Lithium Technology - Boon for Alberta Economy
A Bright Spot for Alberta – Electric Vehicles (EV's) - Remarkable
It may sound incredible, but electric cars could soon be an economic driver for oil-rich Alberta. The increase in global sales for EV's has been astonishing. In 2010 there were about 17, 000 electric cars on the road but today it's estimated 7.2 million. Sales in 2019 swelled to 2.4 million. Tesla models accounted for most of the increase. General Motors announced it will go all electric by 2035.
Key Component of EV Batteries is Lithium- Plenty in Alberta
Lithium is a light, soft, silvery-white alkali metal. A key component of the batteries in EV's is lithium, the type found in Alberta, if you know where to look. "There are a lot of opportunities for lithium in Alberta," said Roy Eccles, a senior consultant with Apex Geo-science in Edmonton.
Lithium Needs Oil – What Kind?
Like all alkali metals, lithium is highly reactive and flammable, and must be stored in mineral oil. Exploration of the oil and gas reservoirs has shown, that between 1,600 and 3,330 metres below the surface, the accompanying salt-water brine is enriched with lithium. The Leduc Formation, the source of Alberta's first big oil boom, is a rich lithium deposit. There are estimates of 10.6 million tons of lithium carbonate equivalent, in the province.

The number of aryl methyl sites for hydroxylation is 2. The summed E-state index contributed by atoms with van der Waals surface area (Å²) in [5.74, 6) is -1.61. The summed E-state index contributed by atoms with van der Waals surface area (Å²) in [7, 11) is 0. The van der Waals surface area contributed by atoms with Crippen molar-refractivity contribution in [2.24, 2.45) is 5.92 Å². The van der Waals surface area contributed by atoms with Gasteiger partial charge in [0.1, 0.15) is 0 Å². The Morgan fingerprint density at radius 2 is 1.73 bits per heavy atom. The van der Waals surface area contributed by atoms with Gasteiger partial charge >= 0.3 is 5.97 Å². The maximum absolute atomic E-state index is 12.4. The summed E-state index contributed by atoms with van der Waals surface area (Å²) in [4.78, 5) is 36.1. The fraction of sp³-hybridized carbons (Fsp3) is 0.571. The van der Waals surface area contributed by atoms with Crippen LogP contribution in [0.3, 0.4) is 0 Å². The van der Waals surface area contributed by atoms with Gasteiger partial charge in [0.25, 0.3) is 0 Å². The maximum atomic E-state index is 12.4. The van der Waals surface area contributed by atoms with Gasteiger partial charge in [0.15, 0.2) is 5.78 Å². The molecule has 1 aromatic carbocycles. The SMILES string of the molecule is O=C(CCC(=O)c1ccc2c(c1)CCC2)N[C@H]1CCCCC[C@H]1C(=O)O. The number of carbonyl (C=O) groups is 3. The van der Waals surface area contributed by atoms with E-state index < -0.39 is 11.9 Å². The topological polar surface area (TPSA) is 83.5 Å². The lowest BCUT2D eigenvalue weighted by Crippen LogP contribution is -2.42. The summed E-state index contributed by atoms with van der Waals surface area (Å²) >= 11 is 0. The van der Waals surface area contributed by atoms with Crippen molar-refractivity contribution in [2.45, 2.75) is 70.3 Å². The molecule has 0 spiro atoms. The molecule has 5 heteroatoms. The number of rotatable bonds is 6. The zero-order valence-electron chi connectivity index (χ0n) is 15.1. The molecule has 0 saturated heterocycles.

Oil and Gas Industry - Plus - Tackling Climate Change - A Dream?
It is possible. It is the future. Companies are hoping to capitalize on the growing demand for lithium batteries by finding an easier and greener way to extract the metal. Chris Doornbos, CEO of Calgary-based E3 Metals Corp, looks at Alberta’s vast depleted oil and gas reservoirs and sees only opportunity. His company is testing new technology that, if successful, would extract lithium from the brine in old wells with almost zero emissions.
Opportunity Rich – Oil Industry Infrastructure and Skill Sets
"It's a big opportunity for the province because producing lithium is very similar to producing oil and gas," said Doornbos, a geologist who previously worked for Suncor Energy Inc. Everything that is oil in Alberta could be re-purposed to the lithium industry. Businesses are looking, not only at the infrastructure, but also looking at the people and their unique expertise and skill sets. Doornbos says, "At the end of the day, it's still putting Albertans back to work — it's nothing we don't know how to do or haven't done before."
For more information call Chris 403-680-4479